Angelo Poliziano’s 1484 Description Of A Planetary Clock

In studying the writings of scholars of ages past, one often begins to suspect that they were aware of more things than we generally give them credit for.  We begin to understand that the progress of knowledge is not always “upwards” in a steadily sloping straight line; there are periods of setbacks, stagnation, and decay.  And very often we perceive that men of great ability can be trapped in environments that are hostile to the development of their talents.

Consider a letter written by the Renaissance humanist Angelo Poliziano in 1484 to his friend Francesco della Casa, a Florentine ambassador and advisor employed by the Medici.  In this letter Poliziano describes a mechanism that was (presumably) able to describe the orbits of the various planets known at that time.  Poliziano has not seen the machine in some time; he apologizes that he has to write from memory.  The machine he describes was constructed by one Lorenzo della Volpaia, an artisan who came from a family specializing in clocks and scientific instruments.  Here he discusses the mechanism:

There is a small square pillar, roughly four-and-a-half feet high, which, tapering to a point, is topped in the manner of a pyramid.  Above it, in place of a capital, is a flat bronze disc, marked out in gold and colors, and on one side of which each path of the planets is laid out.  It is less than a foot-and-a-half in diameter, and it is moved within by gears, while a stationary band, marked with twenty-four hourly intervals, embraces the outer edge.  Inside this on the surface of the rotating disc, the twelve zodiacal signs are divided according to the proper degrees.  On the interior, eight miniature discs, roughly equal in size, are visible.  Of these, two occupy the central point, so that a lower one, slightly larger, represents the sun, and an upper one, the moon.  A radius extending from the sun to the band is able simultaneously to indicate, on the latter, hours, while on the zodiac, months, days, and the number of degrees, and what they call the true and medial movement of the sun.

A pointer likewise extends from the moon as an indicator of the lunar hours, which in fact are designed below on the circumference of the larger miniature disc; passing through the center of the lunar epicycle, and touching the zodiac, it announces the medial point in the movement of the planet.  Another, likewise rising from the same place, and intersecting the center of the lunar body (i.e., the rim of the epicycle), makes its true location plain.  The result is that slowness and speed, motion and each orbit, along with the conjunctions and the times of the full moon, are visible.  Surrounding these are six miniature discs, one of which, known as the “tail and head of the Dragon,” tells us about solar eclipses, as well as lunar ones.  The rest are assigned to the planets; from each one of these protrude twin needles, indicators of their movements, just as I described for the moon.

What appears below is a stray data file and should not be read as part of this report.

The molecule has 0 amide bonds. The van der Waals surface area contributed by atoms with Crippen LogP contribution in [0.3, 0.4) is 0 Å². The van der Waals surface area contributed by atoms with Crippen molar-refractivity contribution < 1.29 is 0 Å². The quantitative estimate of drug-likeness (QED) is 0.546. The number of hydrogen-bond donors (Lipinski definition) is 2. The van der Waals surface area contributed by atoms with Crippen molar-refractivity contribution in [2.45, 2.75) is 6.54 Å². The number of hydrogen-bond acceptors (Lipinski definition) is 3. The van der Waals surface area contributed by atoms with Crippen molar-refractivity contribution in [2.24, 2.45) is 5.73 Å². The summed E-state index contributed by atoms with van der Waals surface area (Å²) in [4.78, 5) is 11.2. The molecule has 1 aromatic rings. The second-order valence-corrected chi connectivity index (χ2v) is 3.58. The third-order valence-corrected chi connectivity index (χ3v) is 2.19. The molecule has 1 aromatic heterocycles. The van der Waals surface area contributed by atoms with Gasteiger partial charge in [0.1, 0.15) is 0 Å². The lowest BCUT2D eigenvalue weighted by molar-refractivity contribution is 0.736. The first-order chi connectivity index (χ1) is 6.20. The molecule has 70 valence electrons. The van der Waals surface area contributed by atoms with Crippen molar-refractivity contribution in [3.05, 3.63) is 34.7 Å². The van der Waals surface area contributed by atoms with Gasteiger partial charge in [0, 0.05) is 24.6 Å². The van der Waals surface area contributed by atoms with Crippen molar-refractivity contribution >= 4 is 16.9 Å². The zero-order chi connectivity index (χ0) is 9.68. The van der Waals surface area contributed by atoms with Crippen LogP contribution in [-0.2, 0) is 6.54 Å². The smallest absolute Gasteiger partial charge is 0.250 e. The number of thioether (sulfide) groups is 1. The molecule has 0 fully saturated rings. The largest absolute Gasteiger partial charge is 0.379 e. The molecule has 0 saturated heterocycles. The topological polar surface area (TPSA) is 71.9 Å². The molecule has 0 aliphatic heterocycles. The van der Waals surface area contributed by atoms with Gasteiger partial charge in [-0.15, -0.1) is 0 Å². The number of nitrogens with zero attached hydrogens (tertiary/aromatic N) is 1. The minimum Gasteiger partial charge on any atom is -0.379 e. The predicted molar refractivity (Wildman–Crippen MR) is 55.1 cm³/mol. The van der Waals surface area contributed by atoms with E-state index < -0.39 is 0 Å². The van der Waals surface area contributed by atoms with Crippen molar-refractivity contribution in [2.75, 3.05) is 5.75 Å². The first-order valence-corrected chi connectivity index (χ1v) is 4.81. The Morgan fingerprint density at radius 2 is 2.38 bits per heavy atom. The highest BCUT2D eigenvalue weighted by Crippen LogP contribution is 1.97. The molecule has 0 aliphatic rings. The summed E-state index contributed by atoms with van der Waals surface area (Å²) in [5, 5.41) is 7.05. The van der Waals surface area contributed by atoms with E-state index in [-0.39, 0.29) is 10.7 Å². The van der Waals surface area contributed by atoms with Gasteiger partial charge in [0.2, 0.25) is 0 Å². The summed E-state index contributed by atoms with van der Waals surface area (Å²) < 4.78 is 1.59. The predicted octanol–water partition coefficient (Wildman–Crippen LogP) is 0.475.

But these also exhibit retrograde motion, which does not happen at all in the case of the moon, inasmuch as its epicycle goes in the opposite direction.  Likewise is the system of conjunctions, reversals, and transverses made clear for each.  There is, in addition, another band, the size of that of the zodiac, intersecting the aforementioned six miniature discs of the planets on top, from which the gradient movement of the constellations and the intervals of the day (i.e, the time of sunrise) may be seen.  The discs by which the individual planets are conveyed move back and forth, toward east in the daytime, and toward west at night.  By contrast, the very large disc bends the planets toward the east at night, toward the west in the daytime, in twenty-four-hour intervals.  [Trans. by Shane Butler]

Anticipating that his friend might doubt the existence of such a marvelous machine, Poliziano quotes Ovid, saying, tarda solet magnis rebus inesse fides, or “in great matters, it often happens that belief comes slowly.”  We, as readers, can make several observations about this letter.  The first is the impressive power of memory and description possessed by its writer.  Poliziano is speaking from memory, and he neither designed the machine nor, as far as we know, operated it.  The second observation we make is on the advanced state of mechanical knowledge in Italy in 1484.  We hear of rudimentary versions of such machines in classical antiquity (e.g., the so-called “Antikythera Mechanism”), but this knowledge was not available to the engineers of that era.

The planetary clock described by Poliziano has not survived.  One wonders what other machines might have existed, then or earlier in history, that have now been irretrievably lost to the inroads of time.



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